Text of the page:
Queen Anne's Revenge

Artist's Drawing of Queen Anne's Revenge Run Aground
Courtesy NC Department of Cultural Resources    

Security at the QAR Site

  • November 1996 – A shipwreck is discovered in Beaufort Inlet by Intersal, Inc., with information provided to Operations Director Mike Daniel by company president Phil Masters. Many factors suggest it could be Queen Anne’s Revenge. 
  • 1997 - The North Carolina Maritime Museum in Beaufort becomes the official repository for the artifacts from this historic wreck and begins exhibiting them for the public. 
  • Fall 1997 – The NC Underwater Archeology Branch, part of the NC Department of Cultural Resources, begins assessment of the site and recovery of additional artifacts. Each year since, state archeologists have conducted one to two field seasons at the site. Many seasons have been hampered by storms. All of them have been dependent on funding. 
  • 2003 – The state’s Queen Anne’s Revenge Conservation Lab is established on the campus of East Carolina University. A team of conservators work on cleaning, identifying and cataloging artifacts. 
  • 2010 – Work starts at the NC Maritime Museum on the planning for the first full scale exhibit of artifacts from the wreck The Friends of the Museum begin the fundraising efforts that will eventually fully fund the construction of the entire exhibit.  
  • June 11, 2011 the first permanent and largest exhibit of the artifacts from Queen Anne’s Revenge, is scheduled to open. The museum staff and the Friends organization are working hard to put the finishing touches on the new nearly 1200 square feet dedicated to the exhibit and to the celebration of that event.
There has been interest around the nation and even international coverage about the artifacts. More than 50 news media have reported various aspects about Blackbeard, the artifacts, and the exhibit in the last six months. Over 130 individuals have become new members in anticipation of the June festivities and to support the exhibit. Including the participation and proceeds from the "Fish Towne Get Down 2010" and generous sponsors, more than $112 thousand has been donated and an additional $35 thousand of in-kind materials or advertising have made the “Life Aboard the Queen Anne’s Revenge” exhibit and the celebration possible.

Archaeologists believe the site holds an estimated 750,000 artifacts, with approximately 50% recovered to date. Many of the artifacts are in the process of conservation, which often takes years. A small percentage of artifacts have been on exhibit at the Museum in Beaufort and in a temporary exhibit at the NC Museum of History in Raleigh.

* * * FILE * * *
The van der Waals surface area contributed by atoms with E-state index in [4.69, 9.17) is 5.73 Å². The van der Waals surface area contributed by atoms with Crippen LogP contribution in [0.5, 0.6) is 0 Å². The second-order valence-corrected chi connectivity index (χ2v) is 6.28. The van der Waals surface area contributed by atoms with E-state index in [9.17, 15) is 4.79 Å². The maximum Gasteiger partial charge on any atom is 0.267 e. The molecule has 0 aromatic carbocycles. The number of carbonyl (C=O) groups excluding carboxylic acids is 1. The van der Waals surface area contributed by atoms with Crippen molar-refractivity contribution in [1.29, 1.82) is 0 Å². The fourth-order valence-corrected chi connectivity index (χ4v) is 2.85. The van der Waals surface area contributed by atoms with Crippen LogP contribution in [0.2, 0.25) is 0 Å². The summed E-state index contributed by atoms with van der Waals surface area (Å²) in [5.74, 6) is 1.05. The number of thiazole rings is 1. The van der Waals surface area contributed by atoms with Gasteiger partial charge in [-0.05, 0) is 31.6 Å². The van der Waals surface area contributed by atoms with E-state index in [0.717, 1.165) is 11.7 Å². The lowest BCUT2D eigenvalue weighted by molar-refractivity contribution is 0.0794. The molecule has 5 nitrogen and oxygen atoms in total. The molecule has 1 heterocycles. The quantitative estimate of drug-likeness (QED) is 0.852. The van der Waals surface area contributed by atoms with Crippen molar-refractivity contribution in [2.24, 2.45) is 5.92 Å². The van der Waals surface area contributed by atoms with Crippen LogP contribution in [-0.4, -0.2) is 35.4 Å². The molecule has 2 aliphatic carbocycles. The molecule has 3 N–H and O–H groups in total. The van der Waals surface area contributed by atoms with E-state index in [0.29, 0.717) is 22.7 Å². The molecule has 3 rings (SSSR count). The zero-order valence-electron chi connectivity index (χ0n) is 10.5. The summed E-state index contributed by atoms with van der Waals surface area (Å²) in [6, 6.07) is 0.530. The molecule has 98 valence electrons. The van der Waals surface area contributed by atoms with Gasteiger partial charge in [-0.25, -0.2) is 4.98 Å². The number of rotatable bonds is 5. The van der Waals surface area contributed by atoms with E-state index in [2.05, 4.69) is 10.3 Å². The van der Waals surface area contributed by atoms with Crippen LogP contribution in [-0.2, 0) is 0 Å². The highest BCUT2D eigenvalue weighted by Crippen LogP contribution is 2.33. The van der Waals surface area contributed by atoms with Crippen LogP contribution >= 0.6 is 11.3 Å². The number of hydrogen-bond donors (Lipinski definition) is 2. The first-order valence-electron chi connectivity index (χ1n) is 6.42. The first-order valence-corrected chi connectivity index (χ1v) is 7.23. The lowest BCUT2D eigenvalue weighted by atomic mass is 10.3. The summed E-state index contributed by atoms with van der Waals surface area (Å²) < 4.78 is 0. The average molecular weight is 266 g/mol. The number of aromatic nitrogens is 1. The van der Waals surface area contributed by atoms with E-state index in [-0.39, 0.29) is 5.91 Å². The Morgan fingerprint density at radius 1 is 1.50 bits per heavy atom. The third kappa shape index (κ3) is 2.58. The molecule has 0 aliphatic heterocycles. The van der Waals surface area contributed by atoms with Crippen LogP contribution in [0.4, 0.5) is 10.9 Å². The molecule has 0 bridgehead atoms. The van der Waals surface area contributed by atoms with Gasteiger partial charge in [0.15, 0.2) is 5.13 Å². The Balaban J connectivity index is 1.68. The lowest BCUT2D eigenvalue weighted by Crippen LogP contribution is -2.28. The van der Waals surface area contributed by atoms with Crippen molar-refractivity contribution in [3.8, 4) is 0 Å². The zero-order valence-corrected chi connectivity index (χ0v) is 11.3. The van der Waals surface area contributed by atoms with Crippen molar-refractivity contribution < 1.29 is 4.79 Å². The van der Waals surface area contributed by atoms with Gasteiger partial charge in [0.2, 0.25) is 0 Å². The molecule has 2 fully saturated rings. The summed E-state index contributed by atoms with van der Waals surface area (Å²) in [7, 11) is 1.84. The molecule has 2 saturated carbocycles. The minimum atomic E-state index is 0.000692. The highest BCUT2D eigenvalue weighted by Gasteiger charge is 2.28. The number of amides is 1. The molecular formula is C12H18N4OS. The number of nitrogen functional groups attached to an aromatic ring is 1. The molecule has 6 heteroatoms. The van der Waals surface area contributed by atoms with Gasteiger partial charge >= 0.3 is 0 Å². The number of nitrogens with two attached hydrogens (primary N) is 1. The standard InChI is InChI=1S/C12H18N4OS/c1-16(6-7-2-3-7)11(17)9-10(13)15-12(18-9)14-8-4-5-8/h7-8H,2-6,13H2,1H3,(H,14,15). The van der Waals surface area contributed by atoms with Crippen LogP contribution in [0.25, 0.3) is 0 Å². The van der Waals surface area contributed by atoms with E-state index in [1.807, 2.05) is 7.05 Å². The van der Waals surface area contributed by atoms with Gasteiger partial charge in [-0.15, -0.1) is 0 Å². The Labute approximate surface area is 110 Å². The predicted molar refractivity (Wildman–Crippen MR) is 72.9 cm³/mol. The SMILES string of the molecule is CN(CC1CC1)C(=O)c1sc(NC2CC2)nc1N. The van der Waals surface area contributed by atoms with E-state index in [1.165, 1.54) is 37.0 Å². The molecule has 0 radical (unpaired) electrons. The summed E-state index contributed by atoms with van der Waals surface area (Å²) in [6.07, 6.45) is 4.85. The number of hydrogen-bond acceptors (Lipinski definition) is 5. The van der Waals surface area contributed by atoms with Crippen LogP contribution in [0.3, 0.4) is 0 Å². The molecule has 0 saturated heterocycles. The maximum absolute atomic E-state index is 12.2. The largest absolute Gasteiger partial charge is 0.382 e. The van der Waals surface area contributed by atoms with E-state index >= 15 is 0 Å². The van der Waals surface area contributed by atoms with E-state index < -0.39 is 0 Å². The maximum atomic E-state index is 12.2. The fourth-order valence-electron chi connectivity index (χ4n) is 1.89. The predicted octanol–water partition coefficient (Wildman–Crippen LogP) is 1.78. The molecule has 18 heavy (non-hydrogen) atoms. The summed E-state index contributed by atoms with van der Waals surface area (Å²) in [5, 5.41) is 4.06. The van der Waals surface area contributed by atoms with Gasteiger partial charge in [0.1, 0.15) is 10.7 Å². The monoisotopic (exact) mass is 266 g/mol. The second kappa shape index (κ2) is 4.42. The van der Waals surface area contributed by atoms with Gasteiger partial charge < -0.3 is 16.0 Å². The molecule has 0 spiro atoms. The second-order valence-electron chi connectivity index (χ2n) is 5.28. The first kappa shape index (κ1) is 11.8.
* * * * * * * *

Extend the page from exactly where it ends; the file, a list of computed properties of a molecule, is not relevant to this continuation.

- Anchor Pulled to Surface May 27, 2011 -

(AP) MOREHEAD CITY, N.C. - Archaeologists recovered the first anchor from what's believed to be the wreck of the pirate Blackbeard's flagship off the North Carolina coast Friday, a move that might change plans about how to save the rest of the almost 300-year-old artifacts from the central part of the ship.

Divers had planned to recover the second-largest artifact on what's believed to be Queen Anne's Revenge but discovered it was too well-attached to other items in the ballast pile, said project Mark Wilde-Ramsing. Instead they pulled up another anchor that is the third-largest artifact and likely was the typical anchor for the ship.

Apparently, pirates had everyday anchors and special anchors just as the rest of us have everyday dishes and good china.

"That's a big ship to be putting that out to stop it," Wilde-Ramsing said admiringly as a pulley system of straps and men holding ropes moved the anchor from a boat to the back of truck. It's the first large anchor that divers have retrieved; they earlier brought up a small, grapnel anchor.

The anchor is 11 feet, 4 inches long with arms that are 7 feet, 7 inches across. It was covered with concretion — a mixture of shells, sand and other debris attracted by the leaching wrought iron — and a few sea squirts. Its weight was estimated at 2,500 to 3,000 pounds.

The anchor's size is typical for a ship the size of Queen Anne's Revenge, while the two other anchors probably were used in emergencies, such as storms, Wilde-Ramsing said.

Archaeologists had planned to remove the second-largest anchor, which is 13 feet long with arms that are 8 feet across, from the top of the ballast pile. But it was too well-attached, so instead the divers went in from the side to retrieve the everyday anchor. That means that future dives may involve going in from the side of the shipwreck rather than the top, he said.